The Post

When The Post begins, Daniel Ellsberg (played by Matthew Rhys) is with a unit of soldiers in Vietnam in 1966, finding out that the Viet Cong rule the country in the night. One day, while flying home on Air Force One, Secretary of Defense Robert McNamara (Bruce Greenwood) summons him to the first class section to ask him whether the war is getting better or worse. When Ellsburg answers “the same,” McNamara then tells his White House interlocutor that the reply means that things are getting worse. However, when the plane reaches Washington, McNamara tells the press that things are going “better than expected.”

The film then pivots to 1971 with a scene at the offices of the Washington Post, where employees in the newsroom seem constantly on edge to get the news out daily under the supervision of Ben Bradlee (Tom Hanks). The owner, Kay Graham (Meryl Streep) contemplates listing the paper on the New York Stock Exchange. She has inherited ownership from her husband, Phil Graham, who died in 1963, and she is not the hardboiled owner that filmviewers might expect. A woman at the head of a powerful business is a rarity at the time: She is the only woman on the Board of Directors, and men are accustomed to talking separately from women after home banquets, though men are polite around her. However, she is about to make the most consequential decision for the company and indeed for the United States if not the world.

Meanwhile, Richard Nixon (voiced by Curzon Dobell) is angry at the Post, which has been reporting problems with his administration. Nixon is so angry that Post reporters are banned from covering the wedding of Nixon’s daughter. Then one day the New York Times comes out with the scoop of the century—publishing some pages from The Pentagon Papers after Ellsberg makes photocopies of the secret volumes that were once ordered written by McNamara for academics in the future (as filmviewers later learn when Graham confronts her longtime friend McNamara). Although Bradlee finds a way to cover the wedding, he is flustered by the scoop. Then, all of a sudden, a packet arrives in the newsroom, containing some pages from the Papers, whereupon Bradlee dispatches a reporter to ascertain the source—a reporter who knew Ellsberg many years ago. Very soon, the Nixon administration takes the New York Times to court, and the judge issues an injunction, preventing the release of any more of the Papers on grounds of national security. Now Bradlee wants to publish what he has acquired, yet Post investors and lawyers warn Kay Graham that the paper could face bankruptcy if the court makes a similar ruling. (Even after she agrees, they try to get her to change her mind.) But the press rolls, and the Washington Post then becomes a national if not international newspaper. A second judge upholds the right of the Post, and the case is won in the Supreme Court, with one reporter reading the decision’s key phrase aloud to the newsroom: “Newspapers are for the governed, not the government.”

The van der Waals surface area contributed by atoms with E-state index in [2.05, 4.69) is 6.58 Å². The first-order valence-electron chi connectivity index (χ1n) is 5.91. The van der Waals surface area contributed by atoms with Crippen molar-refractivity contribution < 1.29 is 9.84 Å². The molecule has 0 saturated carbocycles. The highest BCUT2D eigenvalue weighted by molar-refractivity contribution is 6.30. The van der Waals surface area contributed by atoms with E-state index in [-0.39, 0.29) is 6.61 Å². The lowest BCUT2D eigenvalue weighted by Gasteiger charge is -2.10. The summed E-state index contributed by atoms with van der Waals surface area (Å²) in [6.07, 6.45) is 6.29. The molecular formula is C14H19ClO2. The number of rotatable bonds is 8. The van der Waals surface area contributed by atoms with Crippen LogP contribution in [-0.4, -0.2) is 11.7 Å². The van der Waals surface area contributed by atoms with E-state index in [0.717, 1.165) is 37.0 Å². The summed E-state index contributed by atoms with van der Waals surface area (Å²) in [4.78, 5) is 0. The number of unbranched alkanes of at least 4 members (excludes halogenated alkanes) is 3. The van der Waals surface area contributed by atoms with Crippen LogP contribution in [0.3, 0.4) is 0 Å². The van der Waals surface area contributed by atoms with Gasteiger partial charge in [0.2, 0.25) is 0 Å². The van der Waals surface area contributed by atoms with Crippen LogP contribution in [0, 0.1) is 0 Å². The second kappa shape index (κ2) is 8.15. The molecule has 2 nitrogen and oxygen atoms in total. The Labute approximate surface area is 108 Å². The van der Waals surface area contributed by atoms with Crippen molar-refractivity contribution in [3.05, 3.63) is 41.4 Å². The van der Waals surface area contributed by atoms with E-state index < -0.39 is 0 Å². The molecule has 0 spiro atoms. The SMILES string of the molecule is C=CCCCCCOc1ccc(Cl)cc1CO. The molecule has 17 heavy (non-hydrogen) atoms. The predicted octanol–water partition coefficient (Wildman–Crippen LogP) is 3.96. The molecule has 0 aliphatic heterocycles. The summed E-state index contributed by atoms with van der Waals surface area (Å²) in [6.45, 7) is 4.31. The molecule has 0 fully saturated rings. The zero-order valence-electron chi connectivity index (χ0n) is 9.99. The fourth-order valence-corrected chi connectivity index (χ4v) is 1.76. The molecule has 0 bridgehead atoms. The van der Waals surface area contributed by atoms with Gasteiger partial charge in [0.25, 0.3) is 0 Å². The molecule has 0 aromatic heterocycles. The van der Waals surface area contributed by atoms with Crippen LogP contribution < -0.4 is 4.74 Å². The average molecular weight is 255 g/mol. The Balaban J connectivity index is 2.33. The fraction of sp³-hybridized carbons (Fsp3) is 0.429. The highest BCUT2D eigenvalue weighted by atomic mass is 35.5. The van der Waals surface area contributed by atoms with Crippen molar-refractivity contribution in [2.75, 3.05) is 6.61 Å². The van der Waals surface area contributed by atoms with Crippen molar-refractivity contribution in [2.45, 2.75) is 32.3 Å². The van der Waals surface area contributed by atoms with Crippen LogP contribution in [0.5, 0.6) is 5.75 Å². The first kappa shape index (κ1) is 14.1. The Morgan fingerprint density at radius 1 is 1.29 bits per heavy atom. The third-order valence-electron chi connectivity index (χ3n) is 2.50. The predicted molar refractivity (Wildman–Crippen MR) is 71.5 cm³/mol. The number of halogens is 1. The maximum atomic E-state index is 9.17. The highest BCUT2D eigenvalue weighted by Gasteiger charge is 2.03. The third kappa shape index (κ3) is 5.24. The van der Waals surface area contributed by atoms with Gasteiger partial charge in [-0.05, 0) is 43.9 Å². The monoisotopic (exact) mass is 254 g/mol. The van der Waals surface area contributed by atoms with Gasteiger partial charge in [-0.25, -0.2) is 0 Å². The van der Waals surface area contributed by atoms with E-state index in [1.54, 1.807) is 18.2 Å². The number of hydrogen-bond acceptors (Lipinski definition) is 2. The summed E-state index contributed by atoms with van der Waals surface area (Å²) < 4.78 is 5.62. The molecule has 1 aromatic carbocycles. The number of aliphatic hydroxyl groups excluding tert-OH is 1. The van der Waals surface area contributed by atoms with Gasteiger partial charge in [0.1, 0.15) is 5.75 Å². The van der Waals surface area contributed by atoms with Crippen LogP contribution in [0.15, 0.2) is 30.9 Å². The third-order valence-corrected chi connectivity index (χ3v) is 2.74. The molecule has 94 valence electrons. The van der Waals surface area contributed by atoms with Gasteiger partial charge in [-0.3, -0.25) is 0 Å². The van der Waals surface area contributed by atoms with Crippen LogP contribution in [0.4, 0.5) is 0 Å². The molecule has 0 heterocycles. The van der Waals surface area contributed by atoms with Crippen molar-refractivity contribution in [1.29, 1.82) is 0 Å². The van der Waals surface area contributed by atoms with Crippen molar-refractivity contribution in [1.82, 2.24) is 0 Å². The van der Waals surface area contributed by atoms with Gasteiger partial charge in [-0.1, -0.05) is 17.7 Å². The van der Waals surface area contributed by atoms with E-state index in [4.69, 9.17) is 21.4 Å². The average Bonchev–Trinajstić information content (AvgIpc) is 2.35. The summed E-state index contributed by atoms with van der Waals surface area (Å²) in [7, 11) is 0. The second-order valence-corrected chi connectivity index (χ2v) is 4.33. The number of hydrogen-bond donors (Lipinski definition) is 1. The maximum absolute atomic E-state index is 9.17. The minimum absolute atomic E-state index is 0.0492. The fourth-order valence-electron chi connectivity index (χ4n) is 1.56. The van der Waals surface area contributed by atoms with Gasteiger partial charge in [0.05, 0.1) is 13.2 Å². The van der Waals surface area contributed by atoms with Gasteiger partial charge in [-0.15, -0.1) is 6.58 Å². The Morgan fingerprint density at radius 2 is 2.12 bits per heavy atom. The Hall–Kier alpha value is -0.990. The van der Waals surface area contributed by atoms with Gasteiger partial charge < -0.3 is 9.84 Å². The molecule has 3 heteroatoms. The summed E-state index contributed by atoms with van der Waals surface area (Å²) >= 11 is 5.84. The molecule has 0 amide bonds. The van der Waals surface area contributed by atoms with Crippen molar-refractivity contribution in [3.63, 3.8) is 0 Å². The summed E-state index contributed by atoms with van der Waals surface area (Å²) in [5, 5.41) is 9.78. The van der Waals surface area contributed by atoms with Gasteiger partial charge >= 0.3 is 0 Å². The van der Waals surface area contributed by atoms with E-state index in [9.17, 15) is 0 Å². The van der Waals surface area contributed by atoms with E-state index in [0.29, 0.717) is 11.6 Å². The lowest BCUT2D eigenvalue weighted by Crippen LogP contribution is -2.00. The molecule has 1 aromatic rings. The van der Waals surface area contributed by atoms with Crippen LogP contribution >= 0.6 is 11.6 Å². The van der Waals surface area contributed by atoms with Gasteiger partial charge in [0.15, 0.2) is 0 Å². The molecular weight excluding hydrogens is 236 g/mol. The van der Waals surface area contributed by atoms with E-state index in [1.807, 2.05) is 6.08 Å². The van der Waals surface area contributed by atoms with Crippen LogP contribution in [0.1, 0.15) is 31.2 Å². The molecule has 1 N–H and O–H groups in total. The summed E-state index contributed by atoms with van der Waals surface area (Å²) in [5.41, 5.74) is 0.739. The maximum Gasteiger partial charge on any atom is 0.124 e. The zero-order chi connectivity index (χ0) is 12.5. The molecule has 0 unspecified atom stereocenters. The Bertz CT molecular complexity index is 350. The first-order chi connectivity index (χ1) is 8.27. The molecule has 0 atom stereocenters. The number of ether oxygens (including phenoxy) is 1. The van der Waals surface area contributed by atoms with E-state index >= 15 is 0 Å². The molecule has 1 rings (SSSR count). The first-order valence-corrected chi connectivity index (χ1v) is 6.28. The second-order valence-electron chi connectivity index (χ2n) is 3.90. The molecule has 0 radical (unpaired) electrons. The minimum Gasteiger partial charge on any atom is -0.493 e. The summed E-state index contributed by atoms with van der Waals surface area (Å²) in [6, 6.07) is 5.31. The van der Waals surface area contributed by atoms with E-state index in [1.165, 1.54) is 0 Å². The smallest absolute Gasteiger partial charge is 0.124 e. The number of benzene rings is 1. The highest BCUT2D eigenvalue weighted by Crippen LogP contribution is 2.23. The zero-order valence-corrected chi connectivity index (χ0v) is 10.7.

The film ends in 1974, when burglars are sent by Nixon to steal papers from the Democratic National Committee office in the Watergate building.

Parallels with the Trump administration are planted throughout the film. One comment is that the Pentagon Papers revealed that all presidents from Truman to Nixon lied to the American people about what they were doing in regard to Vietnam, a war that filmviewers are told was 10% about backing South Vietnam, 20% about stopping communism, and 70% avoiding worldwide humiliation for losing a war—an observation clearly applicable to Afghanistan today. The Supreme Court quote is obviously directed to Donald Trump and to FoxNews. The decision to include the illegal Watergate break-in as an epilog directs the focus to the hacking of the Democratic Party’s emails during the presidential campaign of Hillary Clinton. The almost absent role of women in all-male boardrooms is yet another theme. That there is no equivalent to Ellsberg today to counter lies about Afghanistan and North Korea is implicit as well.

Over the years, the Political Film Society has nominated many films for awards with Steven Spielberg as the director. The year 2017 is no exception. The Post has been nominated as the best film exposé of 2017 as well as best film on democracy, human rights, and peace.  MH